July 30, 2017; Vietnam Right Now
Civil liberties are under threat in Vietnam, where police have intensified their crackdown on dissidents. Four more dissidents were arrested, bringing the total to 15 so far in 2017.
According to Vietnam Right Now, “The four are accused of associating with the human rights lawyer, Nguyen Van Dai, who was been held without trial since December 2015.” TIME reports that “they now stand accused of attempting to ‘overthrow the people’s administration,’ a much more serious charge that can sometimes carry the death penalty.”
Vietnam’s Communist party, like China’s, exercises control over social media and does not permit criticism of the government. In the past, the United States exerted pressure on governments to protect human rights, including free speech. However, the Trump administration has been lax about enforcing human rights across the globe; NPQ reported when Trump met with Philippines President Rodrigo Duterte, whose government is responsible for thousands of extrajudicial killings in its brutal war on drugs.
Reuters reported that “activists say authorities have been emboldened by the Trump administration’s lack of emphasis on human rights [and] U.S. President Donald Trump’s early decision to drop the Trans Pacific Partnership (TPP) trade deal also removed a clear incentive for Hanoi to show a better rights record.”
This is exactly the kind of situation that diplomats and civil rights advocates fear will become more common if the United States does not maintain its role as a human rights advocate. Alarmingly, as The Hill reported yesterday:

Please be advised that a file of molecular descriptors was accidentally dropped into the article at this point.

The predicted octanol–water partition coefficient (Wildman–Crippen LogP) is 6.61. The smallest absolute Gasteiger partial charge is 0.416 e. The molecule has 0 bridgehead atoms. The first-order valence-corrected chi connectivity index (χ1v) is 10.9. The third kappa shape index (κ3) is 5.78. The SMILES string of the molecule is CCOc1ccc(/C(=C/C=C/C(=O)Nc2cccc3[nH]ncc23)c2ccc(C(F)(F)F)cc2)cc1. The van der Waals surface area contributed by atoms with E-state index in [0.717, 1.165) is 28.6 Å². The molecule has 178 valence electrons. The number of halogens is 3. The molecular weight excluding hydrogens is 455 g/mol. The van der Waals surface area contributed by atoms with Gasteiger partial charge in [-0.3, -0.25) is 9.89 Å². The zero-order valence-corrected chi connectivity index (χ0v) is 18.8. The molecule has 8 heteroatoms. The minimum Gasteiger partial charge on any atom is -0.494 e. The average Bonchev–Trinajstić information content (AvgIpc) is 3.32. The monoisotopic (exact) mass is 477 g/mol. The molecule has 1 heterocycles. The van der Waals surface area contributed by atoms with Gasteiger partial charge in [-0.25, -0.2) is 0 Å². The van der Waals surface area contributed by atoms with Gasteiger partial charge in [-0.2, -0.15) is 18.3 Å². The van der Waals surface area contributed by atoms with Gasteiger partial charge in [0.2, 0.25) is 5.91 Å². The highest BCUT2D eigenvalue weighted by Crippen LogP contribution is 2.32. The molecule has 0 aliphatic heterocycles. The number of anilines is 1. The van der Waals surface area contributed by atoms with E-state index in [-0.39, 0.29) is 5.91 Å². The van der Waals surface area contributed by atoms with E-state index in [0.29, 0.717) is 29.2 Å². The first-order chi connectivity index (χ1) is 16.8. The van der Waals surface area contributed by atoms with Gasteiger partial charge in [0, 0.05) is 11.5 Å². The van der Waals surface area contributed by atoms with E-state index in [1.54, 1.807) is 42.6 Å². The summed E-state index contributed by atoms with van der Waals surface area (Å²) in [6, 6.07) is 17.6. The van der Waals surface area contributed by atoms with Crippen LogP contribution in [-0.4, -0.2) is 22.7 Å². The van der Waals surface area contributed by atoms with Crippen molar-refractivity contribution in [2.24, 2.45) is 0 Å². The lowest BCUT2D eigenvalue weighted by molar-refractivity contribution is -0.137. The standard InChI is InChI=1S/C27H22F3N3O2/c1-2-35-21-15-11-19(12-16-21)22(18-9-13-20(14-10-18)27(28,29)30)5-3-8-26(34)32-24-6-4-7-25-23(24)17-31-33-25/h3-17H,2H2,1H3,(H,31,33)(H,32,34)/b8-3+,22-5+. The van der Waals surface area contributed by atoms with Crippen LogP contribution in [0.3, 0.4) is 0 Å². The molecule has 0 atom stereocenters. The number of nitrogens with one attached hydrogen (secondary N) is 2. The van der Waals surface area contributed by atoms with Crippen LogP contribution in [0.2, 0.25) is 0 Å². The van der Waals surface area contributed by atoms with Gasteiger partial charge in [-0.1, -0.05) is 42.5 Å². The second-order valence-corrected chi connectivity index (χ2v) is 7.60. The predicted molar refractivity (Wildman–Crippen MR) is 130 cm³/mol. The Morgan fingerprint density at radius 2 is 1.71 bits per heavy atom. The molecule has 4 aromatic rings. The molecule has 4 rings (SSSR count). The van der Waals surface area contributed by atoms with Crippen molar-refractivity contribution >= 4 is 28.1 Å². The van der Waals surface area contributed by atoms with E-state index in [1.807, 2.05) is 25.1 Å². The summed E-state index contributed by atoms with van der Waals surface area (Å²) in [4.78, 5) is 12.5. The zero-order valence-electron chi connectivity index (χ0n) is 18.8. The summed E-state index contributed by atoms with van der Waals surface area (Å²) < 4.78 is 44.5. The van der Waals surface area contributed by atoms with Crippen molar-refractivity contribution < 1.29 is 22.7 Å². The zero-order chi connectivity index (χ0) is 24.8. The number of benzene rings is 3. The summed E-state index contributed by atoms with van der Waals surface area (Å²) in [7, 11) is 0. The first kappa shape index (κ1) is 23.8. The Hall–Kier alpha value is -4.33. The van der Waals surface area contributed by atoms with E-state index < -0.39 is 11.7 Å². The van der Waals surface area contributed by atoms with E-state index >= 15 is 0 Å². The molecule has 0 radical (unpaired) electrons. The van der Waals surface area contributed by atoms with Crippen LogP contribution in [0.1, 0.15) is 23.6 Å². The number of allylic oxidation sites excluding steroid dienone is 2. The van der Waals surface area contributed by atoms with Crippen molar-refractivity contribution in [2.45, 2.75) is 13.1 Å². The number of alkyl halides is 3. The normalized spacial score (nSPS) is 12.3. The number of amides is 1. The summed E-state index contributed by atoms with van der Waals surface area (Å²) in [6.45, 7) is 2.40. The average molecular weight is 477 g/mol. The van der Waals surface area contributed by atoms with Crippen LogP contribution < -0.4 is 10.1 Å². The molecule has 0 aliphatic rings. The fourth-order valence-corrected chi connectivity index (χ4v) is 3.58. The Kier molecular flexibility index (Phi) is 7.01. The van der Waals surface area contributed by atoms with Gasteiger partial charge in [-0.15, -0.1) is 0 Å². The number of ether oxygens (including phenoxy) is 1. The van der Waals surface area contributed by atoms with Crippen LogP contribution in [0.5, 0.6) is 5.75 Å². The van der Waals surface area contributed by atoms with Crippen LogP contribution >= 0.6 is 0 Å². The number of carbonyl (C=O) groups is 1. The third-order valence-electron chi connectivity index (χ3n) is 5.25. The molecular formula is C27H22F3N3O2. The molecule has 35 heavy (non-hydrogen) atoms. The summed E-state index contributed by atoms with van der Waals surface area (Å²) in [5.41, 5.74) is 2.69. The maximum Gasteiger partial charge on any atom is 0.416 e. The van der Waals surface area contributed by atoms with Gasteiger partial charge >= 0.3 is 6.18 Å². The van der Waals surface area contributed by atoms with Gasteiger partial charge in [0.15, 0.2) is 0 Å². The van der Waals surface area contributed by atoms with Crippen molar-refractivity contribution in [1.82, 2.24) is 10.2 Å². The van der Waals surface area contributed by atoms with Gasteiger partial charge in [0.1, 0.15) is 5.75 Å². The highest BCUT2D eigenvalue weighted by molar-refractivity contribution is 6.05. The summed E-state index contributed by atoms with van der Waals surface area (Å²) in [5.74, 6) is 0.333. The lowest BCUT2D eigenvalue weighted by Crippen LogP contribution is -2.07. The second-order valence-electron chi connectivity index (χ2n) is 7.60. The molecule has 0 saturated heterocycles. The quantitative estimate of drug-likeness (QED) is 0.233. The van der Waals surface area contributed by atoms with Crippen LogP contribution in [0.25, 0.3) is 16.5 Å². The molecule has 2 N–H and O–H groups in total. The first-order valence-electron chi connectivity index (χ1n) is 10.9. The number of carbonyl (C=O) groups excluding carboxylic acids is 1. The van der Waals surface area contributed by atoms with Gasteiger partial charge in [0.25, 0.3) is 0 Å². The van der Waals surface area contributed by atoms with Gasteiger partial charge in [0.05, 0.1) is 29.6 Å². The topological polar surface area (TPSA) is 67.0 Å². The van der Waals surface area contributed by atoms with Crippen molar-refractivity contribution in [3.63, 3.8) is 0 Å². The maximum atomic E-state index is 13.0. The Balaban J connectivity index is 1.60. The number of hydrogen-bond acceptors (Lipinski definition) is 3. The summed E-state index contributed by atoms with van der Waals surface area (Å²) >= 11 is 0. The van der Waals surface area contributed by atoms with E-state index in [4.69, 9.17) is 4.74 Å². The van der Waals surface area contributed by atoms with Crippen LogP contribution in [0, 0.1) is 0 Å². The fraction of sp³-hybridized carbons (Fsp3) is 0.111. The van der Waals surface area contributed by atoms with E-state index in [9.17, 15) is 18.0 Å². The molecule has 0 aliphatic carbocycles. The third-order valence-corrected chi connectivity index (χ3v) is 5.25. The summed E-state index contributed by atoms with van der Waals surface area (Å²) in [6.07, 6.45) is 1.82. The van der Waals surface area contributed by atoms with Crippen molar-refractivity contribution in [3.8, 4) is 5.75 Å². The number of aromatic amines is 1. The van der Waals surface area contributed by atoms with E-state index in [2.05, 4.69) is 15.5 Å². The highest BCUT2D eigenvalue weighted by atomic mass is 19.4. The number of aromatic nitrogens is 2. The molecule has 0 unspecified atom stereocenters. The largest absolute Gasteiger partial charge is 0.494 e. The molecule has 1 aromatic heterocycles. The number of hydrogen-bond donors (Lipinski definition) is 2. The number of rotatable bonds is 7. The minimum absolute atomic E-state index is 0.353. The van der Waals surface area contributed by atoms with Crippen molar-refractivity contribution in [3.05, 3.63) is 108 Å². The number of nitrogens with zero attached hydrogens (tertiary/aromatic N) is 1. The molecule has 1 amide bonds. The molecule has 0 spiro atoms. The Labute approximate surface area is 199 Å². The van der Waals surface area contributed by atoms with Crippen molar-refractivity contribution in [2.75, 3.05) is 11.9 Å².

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According to an email sent to State Department employees on Friday and obtained by the [Washington Post’s] Josh Rogin, statements on the agency’s mission, purpose and ambition do not contain language regarding the promotion of democracy…Secretary of State Rex Tillerson has also sought to promote the president’s “America first” agenda, explaining to State Department employees during a speech in May that promoting U.S. “values” sometimes “creates obstacles to our ability to advance our national security interests, our economic interests.”
Amnesty International reported that in 2016-2017 in Vietnam,
Peaceful criticism of government policies continued to be silenced through judicial and extra-legal means. There was extensive surveillance and harassment of activists, including those who demonstrated against the Formosa ecological disaster which affected the lives of an estimated 270,000 people. Attacks against human rights defenders were commonplace.
The protection of civil rights through diplomatic means is a core responsibility of the United State government; to suggest, as Secretary Tillerson has done, that values such as democracy and human rights promotion should be subservient to economic interests seems morally blind at best.
Public dissent over the Formosa chemical leak on Vietnam’s northwest coast last year has caused alarm among Communist officials. In addition, recent changes in leadership have led to a more conservative group taking charge. These factors combined have led to greater numbers of arrests and harsher sentences for civil activists in the country.
For human rights advocates everywhere, the abdication of responsibility in places like Vietnam is of grave concern. It is incumbent upon civil society to pressure our elected representatives to hold up their responsibility to protect those rights here and abroad.—Erin Rubin